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Fantasy, love and an exuberant celebration of English life and literature, Orlando is a uniquely entertaining story. Originally conceived by Virginia Woolf as a playful tribute to the family of her friend and lover, Vita Sackville-West, Orlando's central character, a fictional embodiment of Sackville-West, changes sex from a man to a woman and lives throughout the centuries, whilst meeting historical figures of English literature.
The novel opens with Orlando as a young nobleman in Elizabethan England who finds love with a Russian princess. During Charles II's reign, he is an ambassador to Constantinople and becomes a Duke. Orlando then goes on to wake as a beautiful woman, exploring the roles of women in the 18th and 19th centuries. Eventually becoming a wife and mother the tale ends in the year 1928, a year consonant with full suffrage for women. Upon plans to publish her 1588 poem 'The Oak Tree' written in the opening of the novel, she reflects on her centuries of adventure.
An exploration of androgyny and the creative life of a woman, it is considered a feminist work. Arguably one of Woolf's most popular stories, it marked a turning point in her career, departing from her more introspective works. Receiving both critical and financial success it guaranteed Woolf's financial stability.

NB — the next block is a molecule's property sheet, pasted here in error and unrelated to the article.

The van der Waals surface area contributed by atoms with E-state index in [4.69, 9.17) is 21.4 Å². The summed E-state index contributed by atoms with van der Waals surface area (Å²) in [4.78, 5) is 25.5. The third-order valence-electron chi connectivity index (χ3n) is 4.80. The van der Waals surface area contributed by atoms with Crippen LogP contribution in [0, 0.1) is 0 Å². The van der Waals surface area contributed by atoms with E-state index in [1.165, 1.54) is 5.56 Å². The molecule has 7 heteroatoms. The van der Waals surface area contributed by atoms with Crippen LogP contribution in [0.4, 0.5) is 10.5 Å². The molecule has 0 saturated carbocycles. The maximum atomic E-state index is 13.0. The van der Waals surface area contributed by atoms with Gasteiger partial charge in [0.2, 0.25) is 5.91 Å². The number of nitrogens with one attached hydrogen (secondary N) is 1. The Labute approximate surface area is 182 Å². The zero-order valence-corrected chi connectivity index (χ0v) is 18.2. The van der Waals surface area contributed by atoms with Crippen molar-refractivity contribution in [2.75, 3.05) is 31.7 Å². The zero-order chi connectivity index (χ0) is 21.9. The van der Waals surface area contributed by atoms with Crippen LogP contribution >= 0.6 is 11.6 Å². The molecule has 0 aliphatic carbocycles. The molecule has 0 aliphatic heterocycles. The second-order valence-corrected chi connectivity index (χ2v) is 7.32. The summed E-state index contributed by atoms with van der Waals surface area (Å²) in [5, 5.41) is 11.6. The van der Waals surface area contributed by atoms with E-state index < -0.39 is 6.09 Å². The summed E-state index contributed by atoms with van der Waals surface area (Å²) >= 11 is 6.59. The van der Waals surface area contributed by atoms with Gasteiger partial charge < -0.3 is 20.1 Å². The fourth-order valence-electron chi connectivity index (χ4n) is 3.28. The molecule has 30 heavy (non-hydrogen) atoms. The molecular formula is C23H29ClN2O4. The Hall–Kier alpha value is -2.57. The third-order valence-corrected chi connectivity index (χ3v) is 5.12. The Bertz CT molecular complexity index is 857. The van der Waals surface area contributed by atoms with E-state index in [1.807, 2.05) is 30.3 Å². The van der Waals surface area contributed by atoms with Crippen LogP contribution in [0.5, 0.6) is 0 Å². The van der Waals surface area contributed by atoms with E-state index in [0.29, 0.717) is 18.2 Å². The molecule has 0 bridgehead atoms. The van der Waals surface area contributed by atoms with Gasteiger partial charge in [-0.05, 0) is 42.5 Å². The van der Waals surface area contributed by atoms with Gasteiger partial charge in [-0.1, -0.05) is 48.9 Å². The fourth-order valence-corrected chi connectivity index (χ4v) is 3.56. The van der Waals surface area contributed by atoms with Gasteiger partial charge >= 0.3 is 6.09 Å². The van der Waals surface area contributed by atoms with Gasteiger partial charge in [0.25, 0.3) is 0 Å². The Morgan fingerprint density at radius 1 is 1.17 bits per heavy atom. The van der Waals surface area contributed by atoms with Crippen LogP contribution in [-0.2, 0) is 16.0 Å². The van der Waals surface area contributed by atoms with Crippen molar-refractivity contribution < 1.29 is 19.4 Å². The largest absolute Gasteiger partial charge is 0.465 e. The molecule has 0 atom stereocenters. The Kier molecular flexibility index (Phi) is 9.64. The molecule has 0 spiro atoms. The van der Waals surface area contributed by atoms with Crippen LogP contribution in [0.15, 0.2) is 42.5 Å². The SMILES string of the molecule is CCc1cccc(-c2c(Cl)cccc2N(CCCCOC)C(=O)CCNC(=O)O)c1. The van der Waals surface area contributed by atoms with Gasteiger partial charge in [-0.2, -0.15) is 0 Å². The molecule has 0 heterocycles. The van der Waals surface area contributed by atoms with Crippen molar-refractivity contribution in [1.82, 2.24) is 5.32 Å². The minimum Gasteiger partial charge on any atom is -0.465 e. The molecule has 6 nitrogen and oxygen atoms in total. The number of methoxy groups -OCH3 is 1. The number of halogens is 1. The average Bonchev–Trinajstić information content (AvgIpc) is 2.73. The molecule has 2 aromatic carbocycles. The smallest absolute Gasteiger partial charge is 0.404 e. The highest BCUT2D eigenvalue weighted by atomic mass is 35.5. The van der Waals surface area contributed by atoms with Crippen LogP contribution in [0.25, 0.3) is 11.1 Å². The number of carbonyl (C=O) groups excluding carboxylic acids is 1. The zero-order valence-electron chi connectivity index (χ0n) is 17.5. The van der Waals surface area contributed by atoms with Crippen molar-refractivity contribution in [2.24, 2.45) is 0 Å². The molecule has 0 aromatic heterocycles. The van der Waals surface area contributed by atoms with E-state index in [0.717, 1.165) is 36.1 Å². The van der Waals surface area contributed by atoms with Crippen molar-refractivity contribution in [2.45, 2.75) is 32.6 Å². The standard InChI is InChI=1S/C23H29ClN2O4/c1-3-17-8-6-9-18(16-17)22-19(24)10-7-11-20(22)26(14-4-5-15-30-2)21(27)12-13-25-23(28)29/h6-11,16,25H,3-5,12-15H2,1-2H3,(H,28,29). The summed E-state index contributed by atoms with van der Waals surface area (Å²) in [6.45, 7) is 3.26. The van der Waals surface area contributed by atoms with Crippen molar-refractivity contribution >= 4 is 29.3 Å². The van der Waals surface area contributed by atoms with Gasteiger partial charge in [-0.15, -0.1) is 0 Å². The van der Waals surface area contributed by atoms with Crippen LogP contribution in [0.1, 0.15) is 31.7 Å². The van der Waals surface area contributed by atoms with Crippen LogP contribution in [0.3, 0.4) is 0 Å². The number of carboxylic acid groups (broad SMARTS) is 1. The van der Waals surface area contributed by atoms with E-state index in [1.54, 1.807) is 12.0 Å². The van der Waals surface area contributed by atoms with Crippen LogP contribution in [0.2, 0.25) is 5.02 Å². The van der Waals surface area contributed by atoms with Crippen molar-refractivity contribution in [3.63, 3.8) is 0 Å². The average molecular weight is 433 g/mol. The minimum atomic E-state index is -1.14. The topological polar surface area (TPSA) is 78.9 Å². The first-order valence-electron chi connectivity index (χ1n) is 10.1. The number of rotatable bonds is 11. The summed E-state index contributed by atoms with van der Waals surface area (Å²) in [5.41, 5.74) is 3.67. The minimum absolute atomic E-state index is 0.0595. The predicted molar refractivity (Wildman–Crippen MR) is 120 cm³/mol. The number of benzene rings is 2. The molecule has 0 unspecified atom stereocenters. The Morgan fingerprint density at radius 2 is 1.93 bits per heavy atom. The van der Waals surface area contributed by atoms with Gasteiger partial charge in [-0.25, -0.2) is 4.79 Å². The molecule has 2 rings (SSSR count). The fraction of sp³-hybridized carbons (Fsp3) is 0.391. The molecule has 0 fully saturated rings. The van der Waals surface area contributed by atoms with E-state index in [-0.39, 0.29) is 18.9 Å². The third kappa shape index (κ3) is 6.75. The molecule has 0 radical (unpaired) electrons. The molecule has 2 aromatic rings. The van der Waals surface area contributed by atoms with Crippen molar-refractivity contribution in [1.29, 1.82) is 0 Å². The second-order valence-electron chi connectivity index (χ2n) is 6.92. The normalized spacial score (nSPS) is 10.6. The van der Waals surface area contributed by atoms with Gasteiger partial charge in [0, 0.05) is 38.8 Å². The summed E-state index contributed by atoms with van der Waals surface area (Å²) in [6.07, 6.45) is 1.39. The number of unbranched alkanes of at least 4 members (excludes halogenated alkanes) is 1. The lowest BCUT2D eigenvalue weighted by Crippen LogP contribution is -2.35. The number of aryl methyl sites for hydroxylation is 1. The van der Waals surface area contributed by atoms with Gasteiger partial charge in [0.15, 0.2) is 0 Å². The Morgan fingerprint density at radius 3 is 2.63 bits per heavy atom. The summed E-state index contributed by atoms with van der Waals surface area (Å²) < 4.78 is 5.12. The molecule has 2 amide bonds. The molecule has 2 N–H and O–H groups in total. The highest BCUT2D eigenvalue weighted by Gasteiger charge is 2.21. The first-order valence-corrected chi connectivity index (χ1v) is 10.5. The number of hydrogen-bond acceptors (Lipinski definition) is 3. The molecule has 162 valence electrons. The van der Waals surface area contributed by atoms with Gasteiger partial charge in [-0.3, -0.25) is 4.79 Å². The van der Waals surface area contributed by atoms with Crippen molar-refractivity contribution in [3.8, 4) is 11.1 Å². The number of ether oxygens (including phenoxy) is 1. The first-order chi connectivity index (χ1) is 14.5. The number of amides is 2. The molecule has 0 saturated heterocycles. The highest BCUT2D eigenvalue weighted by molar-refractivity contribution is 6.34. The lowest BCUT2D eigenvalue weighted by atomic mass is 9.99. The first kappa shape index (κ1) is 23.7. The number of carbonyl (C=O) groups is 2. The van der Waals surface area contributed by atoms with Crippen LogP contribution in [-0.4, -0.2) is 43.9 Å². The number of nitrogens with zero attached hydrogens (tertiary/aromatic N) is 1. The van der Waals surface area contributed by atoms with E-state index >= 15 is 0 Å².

There have been many adaptations made, including a film released in 1992, starring Tilda Swinton and an opera by composer Peter Aderhold which premiered at the Braunschweig State Theatre in in 2016.
"Clare Higgins's supple, silky voice does justice to Woolf's literary landmark. The language of Orlando, peppered with alliterative phrases, flows effortlessly with perfect pacing by Higgins, and Woolf's dry wit shines through her performance." (AudioFile)
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wonderful language, unusual style
Perhaps. It's something that few people would seek out on their own.
Somewhat less grim than her polemics, a witty fantasy.
Superb reading, showing fluency and thorough familiarity with the material and idiom. It made me able to pretend I was hearing the voice and thoughts of the author, as she projected them into her protagonist.
Migrations of a soul
Vivid descriptions of wonderful natural and social environments; no direct dialog or conversations; some devastating skewering of the follies of manners and institutions, as in essays; rambling plot and erratic pace, with many digressions and ellipses; humorous turns of phrase; interesting characters.
Not nearly enough pause breaks for skipping back if you miss one or two intricate sentences among the dense verbiage.